The main advantages of blockchain securitization in RMBS transactions

Words have not failed to write about the applicability of distributed ledger (DLT) technology to the securitization market, and the recent Sequoia Mortgage Trust deal suggests that could finally happen, if not as the first and least difficult step.

Securitizations involve multiple parties exchanging critical information, which increases the likelihood of delays and errors and the associated costs. DLT, also known as blockchain technology, should securely encrypt this information in the submission schedule, so that all authorized parties can access it quickly, greatly reducing the current loopholes.

In what appears to be the first example of DLT used by an issuer that regularly taps the agency-less residential asset-backed securities (RMBS) market, Redwood Trust, Inc., on September 22 announced the pricing of a pulling securitization. party of the blockchain. He enlisted Liquid Mortgage, a digital asset and data platform in which the specialist finance company has a minority stake, to act as the distributed ledger agent on the transaction.

The $ 431 million Sequoia Mortgage Trust (SEMT) 2021-6 deal has been split into five AAA-rated tranches, according to Finsight, with all but one tranche bearing a 15% credit enhancement (CE) and four priced coins. a coupon of 2.5%. . A $ 49 million coin had a CE level of 4% while retaining the 2.5% coupon, while a $ 95 million coin had a 2% coupon with a CEO of 15%.

Digital Mortgage will provide end users with daily loan-level payment reports of principal and interest on the underlying mortgages, instead of a one-month delay, which is standard industry practice.

“This inclusion of enhanced payment and prepayment reporting within the Sequoia securitization platform (SEMT) is the first step on the path to setting up an entire RMBS transaction on the blockchain,” said Fred Matera, managing director and head of residential at Redwood Trust, in a statement.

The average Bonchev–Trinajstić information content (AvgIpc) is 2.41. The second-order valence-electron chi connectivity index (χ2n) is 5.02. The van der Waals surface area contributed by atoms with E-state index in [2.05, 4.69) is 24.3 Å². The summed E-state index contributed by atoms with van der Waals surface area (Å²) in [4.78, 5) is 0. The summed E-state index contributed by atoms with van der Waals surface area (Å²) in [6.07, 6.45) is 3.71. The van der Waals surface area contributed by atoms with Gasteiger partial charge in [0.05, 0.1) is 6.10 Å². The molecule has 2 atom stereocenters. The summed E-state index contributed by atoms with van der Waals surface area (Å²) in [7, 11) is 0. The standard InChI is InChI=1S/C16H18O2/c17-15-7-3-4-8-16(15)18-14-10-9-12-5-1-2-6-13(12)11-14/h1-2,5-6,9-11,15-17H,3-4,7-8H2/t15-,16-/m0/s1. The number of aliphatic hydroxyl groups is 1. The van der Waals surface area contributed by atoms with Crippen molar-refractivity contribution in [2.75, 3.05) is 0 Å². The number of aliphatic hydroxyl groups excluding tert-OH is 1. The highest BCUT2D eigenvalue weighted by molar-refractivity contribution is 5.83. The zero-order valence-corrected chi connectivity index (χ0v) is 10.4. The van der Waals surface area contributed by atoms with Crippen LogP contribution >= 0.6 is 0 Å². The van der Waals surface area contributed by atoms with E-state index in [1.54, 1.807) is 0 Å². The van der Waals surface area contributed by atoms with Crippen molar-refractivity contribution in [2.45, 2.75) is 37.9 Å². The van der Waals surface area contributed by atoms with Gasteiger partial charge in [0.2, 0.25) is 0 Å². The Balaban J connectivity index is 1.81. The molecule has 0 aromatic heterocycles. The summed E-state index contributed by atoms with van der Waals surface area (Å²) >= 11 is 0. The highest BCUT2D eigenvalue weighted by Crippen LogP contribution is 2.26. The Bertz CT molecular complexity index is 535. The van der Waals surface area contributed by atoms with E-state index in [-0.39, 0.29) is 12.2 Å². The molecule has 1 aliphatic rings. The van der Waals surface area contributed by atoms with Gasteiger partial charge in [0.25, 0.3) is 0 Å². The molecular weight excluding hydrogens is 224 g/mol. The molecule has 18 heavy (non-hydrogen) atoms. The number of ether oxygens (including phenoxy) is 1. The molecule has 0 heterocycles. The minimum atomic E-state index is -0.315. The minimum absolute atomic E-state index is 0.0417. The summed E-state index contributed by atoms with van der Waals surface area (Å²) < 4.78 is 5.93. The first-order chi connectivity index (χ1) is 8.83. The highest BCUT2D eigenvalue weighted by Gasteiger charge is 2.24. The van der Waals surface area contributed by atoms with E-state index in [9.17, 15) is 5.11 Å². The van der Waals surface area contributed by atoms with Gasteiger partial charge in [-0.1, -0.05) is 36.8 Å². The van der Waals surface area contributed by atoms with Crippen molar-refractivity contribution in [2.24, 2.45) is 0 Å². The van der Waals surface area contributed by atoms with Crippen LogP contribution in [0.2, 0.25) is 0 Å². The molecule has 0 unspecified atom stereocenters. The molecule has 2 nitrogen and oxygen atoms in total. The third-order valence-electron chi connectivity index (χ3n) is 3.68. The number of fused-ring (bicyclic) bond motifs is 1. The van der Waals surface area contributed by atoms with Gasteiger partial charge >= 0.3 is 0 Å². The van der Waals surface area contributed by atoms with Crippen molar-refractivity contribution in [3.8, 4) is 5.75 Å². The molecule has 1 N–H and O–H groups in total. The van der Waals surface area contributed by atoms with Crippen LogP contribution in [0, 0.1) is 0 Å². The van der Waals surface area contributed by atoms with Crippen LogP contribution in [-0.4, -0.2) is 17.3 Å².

In fact, the idea of ​​using DLT to make the securitization market more efficient and secure has been around for years. In 2017, the Structured Finance Industry Group (SFIG) and the Digital Chamber of Commerce commissioned Deloitte to explore how blockchain could reinvent the securitization market, resulting in a 34-page report. S&P Global Ratings released a report in February 2019 on what blockchain could mean for structured finance, and in September 2021 it released a follow-up titled “Distributed Ledger Technology Prepares for Take-off”.

The report notes that once a securitization incorporates DLT, the Special Purpose Entity (SPE) can continue to host the assets, but DLT technology’s “smart contracts” could facilitate the cash flow cascade.

“The provision of data and performance on the assets of service providers and other relevant parties would potentially be available in real time on the distributed ledger, thereby improving punctuality and potentially reducing errors,” the report said.

The S&P Global Ratings report does not mention the Redwood transaction, but it does note that some structured finance transactions used DLT, including three Société Générale covered bonds between 2019 and 2021, and some Chinese bond transactions placed from private way.

“These securitizations use authorized blockchains primarily to record and verify asset data and cash flows,” says S&P Global Ratings.

In the United States, the report notes, Figure Technologies issued RMBS last year on a blockchain operated by partner company Provenance. On March 11, 2020, the company announced that it had issued the “very first loan-backed securitization issued, managed, funded and sold on blockchain,” claiming that the use of blockchain resulted in more than 100 basis points of savings. Jefferies Group and Nomura Securities were the main underwriters, Tilden Park Capital provided loans and bought the subordinate part, and a major asset manager bought the senior rating, according to S&P Global Ratings.